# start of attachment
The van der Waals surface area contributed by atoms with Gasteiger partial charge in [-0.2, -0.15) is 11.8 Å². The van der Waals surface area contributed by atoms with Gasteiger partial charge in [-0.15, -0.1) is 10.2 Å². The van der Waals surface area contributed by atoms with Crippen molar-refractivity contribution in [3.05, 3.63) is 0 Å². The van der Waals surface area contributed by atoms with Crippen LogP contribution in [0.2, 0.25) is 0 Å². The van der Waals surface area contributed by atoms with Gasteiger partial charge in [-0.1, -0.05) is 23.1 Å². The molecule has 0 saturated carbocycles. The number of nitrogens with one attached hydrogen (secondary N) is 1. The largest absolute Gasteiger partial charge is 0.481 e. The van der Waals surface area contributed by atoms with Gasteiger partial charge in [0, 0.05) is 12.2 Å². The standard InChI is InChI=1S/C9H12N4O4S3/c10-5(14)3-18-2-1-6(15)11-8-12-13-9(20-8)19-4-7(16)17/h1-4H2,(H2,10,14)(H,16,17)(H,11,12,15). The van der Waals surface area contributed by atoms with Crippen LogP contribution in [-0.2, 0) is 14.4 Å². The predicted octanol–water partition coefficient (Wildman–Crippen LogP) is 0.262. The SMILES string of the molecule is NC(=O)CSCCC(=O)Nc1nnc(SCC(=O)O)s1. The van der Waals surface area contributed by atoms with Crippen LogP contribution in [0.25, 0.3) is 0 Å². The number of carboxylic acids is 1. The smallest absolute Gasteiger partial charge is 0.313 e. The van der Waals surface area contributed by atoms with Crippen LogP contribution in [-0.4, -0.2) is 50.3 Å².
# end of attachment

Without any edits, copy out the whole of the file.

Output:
The van der Waals surface area contributed by atoms with Gasteiger partial charge in [-0.2, -0.15) is 11.8 Å². The van der Waals surface area contributed by atoms with Gasteiger partial charge in [-0.15, -0.1) is 10.2 Å². The van der Waals surface area contributed by atoms with Crippen molar-refractivity contribution in [3.05, 3.63) is 0 Å². The van der Waals surface area contributed by atoms with Crippen LogP contribution in [0.2, 0.25) is 0 Å². The van der Waals surface area contributed by atoms with Gasteiger partial charge in [-0.1, -0.05) is 23.1 Å². The molecule has 0 saturated carbocycles. The number of nitrogens with one attached hydrogen (secondary N) is 1. The largest absolute Gasteiger partial charge is 0.481 e. The van der Waals surface area contributed by atoms with Gasteiger partial charge in [0, 0.05) is 12.2 Å². The standard InChI is InChI=1S/C9H12N4O4S3/c10-5(14)3-18-2-1-6(15)11-8-12-13-9(20-8)19-4-7(16)17/h1-4H2,(H2,10,14)(H,16,17)(H,11,12,15). The van der Waals surface area contributed by atoms with Crippen LogP contribution in [-0.2, 0) is 14.4 Å². The predicted octanol–water partition coefficient (Wildman–Crippen LogP) is 0.262. The SMILES string of the molecule is NC(=O)CSCCC(=O)Nc1nnc(SCC(=O)O)s1. The van der Waals surface area contributed by atoms with Crippen LogP contribution in [0.25, 0.3) is 0 Å². The number of carboxylic acids is 1. The smallest absolute Gasteiger partial charge is 0.313 e. The van der Waals surface area contributed by atoms with Crippen LogP contribution in [-0.4, -0.2) is 50.3 Å².